Information printed on the packages for Special K breakfast bars indicates they are virtually identical, nutritionally speaking, to packaged Rice Krispies Treats; both are low in fat, but high in sugar and offer little in terms of vitamins and minerals. A gram-for-gram comparison between Quaker Chewy Trail Mix bars and 3 Musketeers candy bars suggests that although the Quaker bar has slightly more protein and significantly less sugar, the two have very similar caloric, total carbohydrate and fat contents.
Still, if the choice is between grabbing a fortified snack bar on the go and skipping breakfast, only to buy a candy bar two hours later, then the snack bar is a far better choice, said Mollie Katzen, a nationally known advocate of healthy eating and author of the new breakfast cookbook ``Mollie Katzen's Sunlight Cafe'' (Hyperion).
You go from feeling like having nothing to eat to feeling like eating the walls,'' she said of the classic breakfast-skipper.Going from those blood sugar swings is really not that healthy.''
Katzen said she designed the recipes in her book to feed her busy family but admitted that she keeps some packaged nutritional bars on hand too, for emergencies.
What is it you get at work?'' she asked.Is it something out of a machine? Or a pastry you get with your coffee? I can guarantee you those have more calories and less food value than something you take with you.''
Of course, some bars offer better nutritional value than others. Although athletes generally consider PowerBars a carb-booster _ the chocolate peanut butter flavor offers about 45 grams of carbohydrates, 20 of them from sugar _ they also have a fair amount of protein: about 10 grams, the equivalent of a cup of yogurt. That could be helpful information for the healthy-snack set.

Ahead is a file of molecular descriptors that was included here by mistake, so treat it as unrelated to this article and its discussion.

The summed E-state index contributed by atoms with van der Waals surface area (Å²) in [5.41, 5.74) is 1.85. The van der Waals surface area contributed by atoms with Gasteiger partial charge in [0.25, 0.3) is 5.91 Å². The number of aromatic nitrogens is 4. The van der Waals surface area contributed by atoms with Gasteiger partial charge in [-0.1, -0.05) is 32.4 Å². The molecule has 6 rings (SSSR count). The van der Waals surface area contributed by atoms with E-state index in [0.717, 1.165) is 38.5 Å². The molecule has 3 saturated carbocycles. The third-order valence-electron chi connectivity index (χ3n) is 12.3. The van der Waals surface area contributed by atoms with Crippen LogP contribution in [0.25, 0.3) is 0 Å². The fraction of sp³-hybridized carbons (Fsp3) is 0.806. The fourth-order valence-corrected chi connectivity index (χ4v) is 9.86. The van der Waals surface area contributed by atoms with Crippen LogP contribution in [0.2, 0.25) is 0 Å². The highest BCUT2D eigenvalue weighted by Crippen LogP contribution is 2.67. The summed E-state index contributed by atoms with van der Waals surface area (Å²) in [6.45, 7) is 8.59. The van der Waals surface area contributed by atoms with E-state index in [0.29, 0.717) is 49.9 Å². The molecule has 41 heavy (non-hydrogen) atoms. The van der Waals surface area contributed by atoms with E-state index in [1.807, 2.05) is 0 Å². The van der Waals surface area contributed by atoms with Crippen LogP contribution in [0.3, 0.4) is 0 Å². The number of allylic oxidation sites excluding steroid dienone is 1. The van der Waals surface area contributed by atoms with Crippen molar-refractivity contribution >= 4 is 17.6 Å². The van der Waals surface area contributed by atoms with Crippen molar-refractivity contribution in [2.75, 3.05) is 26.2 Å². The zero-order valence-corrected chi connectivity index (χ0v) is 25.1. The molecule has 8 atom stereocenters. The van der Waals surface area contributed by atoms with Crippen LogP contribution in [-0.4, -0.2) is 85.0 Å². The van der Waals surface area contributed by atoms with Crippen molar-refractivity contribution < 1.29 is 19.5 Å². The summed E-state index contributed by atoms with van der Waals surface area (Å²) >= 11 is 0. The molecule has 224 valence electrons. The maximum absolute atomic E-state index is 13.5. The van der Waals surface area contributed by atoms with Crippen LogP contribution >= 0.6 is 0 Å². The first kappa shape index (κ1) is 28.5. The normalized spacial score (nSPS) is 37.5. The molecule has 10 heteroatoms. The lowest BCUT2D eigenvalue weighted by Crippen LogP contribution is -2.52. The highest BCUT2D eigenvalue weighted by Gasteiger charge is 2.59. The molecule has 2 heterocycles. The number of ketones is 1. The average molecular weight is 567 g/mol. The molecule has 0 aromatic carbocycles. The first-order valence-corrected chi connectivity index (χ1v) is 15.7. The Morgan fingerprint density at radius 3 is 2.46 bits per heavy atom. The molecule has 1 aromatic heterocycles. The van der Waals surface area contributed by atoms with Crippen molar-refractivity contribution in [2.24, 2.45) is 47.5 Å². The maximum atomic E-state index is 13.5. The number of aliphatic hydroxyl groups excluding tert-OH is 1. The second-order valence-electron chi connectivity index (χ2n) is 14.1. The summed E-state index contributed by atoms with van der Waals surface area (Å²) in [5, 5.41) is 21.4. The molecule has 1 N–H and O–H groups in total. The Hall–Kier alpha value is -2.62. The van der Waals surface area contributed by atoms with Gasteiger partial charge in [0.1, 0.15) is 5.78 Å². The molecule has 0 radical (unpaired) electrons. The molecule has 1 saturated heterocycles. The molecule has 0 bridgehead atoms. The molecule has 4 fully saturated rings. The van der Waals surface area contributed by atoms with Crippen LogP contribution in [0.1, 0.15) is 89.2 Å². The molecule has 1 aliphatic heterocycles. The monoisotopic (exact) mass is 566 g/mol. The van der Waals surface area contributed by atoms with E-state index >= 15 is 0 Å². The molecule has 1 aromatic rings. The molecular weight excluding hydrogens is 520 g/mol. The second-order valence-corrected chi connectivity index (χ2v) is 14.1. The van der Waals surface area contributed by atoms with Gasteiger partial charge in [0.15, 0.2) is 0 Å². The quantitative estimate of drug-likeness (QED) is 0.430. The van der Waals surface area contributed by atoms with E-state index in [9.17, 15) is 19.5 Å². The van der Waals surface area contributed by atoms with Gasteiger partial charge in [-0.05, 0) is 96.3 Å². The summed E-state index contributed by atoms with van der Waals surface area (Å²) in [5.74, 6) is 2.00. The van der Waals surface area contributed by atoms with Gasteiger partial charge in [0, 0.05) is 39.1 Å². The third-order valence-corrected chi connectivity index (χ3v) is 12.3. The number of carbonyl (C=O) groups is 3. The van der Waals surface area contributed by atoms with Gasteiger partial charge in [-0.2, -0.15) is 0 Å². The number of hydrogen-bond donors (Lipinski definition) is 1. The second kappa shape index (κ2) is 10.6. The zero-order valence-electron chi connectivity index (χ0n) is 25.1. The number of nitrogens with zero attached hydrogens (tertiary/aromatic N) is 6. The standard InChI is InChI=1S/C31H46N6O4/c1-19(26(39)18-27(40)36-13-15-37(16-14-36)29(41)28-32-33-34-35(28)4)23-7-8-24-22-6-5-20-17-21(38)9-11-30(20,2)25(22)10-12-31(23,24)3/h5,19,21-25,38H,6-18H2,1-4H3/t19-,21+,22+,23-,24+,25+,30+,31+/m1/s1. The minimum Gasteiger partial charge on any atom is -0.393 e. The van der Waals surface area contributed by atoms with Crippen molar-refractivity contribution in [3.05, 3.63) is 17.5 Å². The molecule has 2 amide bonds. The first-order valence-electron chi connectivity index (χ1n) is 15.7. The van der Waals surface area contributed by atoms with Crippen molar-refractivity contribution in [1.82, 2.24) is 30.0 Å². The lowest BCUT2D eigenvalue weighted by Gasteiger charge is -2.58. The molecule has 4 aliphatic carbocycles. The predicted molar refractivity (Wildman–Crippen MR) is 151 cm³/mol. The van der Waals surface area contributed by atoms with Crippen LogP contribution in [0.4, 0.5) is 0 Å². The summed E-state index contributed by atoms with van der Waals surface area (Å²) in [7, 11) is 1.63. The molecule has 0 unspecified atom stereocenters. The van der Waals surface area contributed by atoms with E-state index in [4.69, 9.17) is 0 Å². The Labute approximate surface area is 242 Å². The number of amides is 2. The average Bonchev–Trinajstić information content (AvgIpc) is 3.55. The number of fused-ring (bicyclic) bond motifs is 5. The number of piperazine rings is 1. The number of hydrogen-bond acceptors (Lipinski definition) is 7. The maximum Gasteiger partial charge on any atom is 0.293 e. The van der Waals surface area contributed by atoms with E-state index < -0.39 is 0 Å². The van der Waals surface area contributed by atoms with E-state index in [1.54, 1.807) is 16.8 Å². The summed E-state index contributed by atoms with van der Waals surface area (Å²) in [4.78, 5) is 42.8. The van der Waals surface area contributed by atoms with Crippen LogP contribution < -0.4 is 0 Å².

``People always ask, which nutrient is most important? They're all important,'' said Rosenbloom. Roughly 15 percent of total daily calories should come from protein, 30 percent to 35 percent from fat and 50 percent to 60 percent from carbohydrates, she said.
Over the years, Katzen's dietary philosophy has evolved from a high-carbohydrate, low-fat diet to a more balanced mix of protein, complex carbohydrates and high-quality (unsaturated and non-trans) fats.
So, when shopping for healthy snacks for her family, she considers total calories, fiber content and protein content. She also tries to avoid trans fats, such as hydrogenated vegetable oils.
Like Katzen, Sonia Genovesi, a racewalker who prefers bars with protein. She says she eats Balance bars every day _ not during her workout, but as an afternoon snack or after-exercise boost.
I'm a vegetarian, so I never get enough protein,'' she said.I eat enough carbs anyhow.''
A former marathon runner, Genovesi said she has tried every brand out there and prefers Balance bars _ especially the yogurt and honey peanut flavors _ for their low sugar content, high protein and palatable texture.
``We went through enough to find out which ones go down the best, because a lot of them do taste bad or go down very dry and you gag on them when you're trying to swallow,'' she said.
Katzen has a suggestion for those who find packaged bars hard to swallow: Make them at home. Homemade bars are amazingly simple and endlessly variable, she said, so they can be customized to provide high-quality carbs for the serious athlete or a balanced snack for the seriously hungry.
When you've eaten one of these bars,'' she said,lo and behold, you've eaten some actual nutrition that can hold you over until lunch.''
Deborah Geering writes for The Atlanta Journal-Constitution.
Cox News Service